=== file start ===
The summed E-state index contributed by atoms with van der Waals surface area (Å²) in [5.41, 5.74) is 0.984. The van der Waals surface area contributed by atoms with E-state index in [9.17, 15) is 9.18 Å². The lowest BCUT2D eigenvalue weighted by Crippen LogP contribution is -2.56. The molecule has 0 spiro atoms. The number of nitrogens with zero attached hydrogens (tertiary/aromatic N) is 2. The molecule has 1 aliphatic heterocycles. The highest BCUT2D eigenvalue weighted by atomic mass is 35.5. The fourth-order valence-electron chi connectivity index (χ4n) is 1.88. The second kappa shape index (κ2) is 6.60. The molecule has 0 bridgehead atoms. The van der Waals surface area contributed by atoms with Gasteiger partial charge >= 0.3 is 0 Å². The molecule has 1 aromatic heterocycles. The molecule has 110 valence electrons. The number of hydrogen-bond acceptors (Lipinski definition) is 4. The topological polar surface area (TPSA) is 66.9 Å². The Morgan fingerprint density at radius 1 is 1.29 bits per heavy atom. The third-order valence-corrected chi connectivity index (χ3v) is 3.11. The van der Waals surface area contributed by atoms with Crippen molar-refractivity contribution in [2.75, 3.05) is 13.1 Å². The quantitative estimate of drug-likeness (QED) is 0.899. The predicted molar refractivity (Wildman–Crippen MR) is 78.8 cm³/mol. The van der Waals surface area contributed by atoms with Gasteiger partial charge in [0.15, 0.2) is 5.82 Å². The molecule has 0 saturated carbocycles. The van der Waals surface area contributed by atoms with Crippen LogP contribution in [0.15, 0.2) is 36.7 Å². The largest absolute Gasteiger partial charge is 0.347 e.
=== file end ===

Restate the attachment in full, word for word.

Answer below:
The summed E-state index contributed by atoms with van der Waals surface area (Å²) in [5.41, 5.74) is 0.984. The van der Waals surface area contributed by atoms with E-state index in [9.17, 15) is 9.18 Å². The lowest BCUT2D eigenvalue weighted by Crippen LogP contribution is -2.56. The molecule has 0 spiro atoms. The number of nitrogens with zero attached hydrogens (tertiary/aromatic N) is 2. The molecule has 1 aliphatic heterocycles. The highest BCUT2D eigenvalue weighted by atomic mass is 35.5. The fourth-order valence-electron chi connectivity index (χ4n) is 1.88. The second kappa shape index (κ2) is 6.60. The molecule has 0 bridgehead atoms. The van der Waals surface area contributed by atoms with Gasteiger partial charge >= 0.3 is 0 Å². The molecule has 1 aromatic heterocycles. The molecule has 110 valence electrons. The number of hydrogen-bond acceptors (Lipinski definition) is 4. The topological polar surface area (TPSA) is 66.9 Å². The Morgan fingerprint density at radius 1 is 1.29 bits per heavy atom. The third-order valence-corrected chi connectivity index (χ3v) is 3.11. The van der Waals surface area contributed by atoms with Crippen molar-refractivity contribution in [2.75, 3.05) is 13.1 Å². The quantitative estimate of drug-likeness (QED) is 0.899. The predicted molar refractivity (Wildman–Crippen MR) is 78.8 cm³/mol. The van der Waals surface area contributed by atoms with Gasteiger partial charge in [0.15, 0.2) is 5.82 Å². The molecule has 0 saturated carbocycles. The van der Waals surface area contributed by atoms with Crippen LogP contribution in [0.15, 0.2) is 36.7 Å². The largest absolute Gasteiger partial charge is 0.347 e.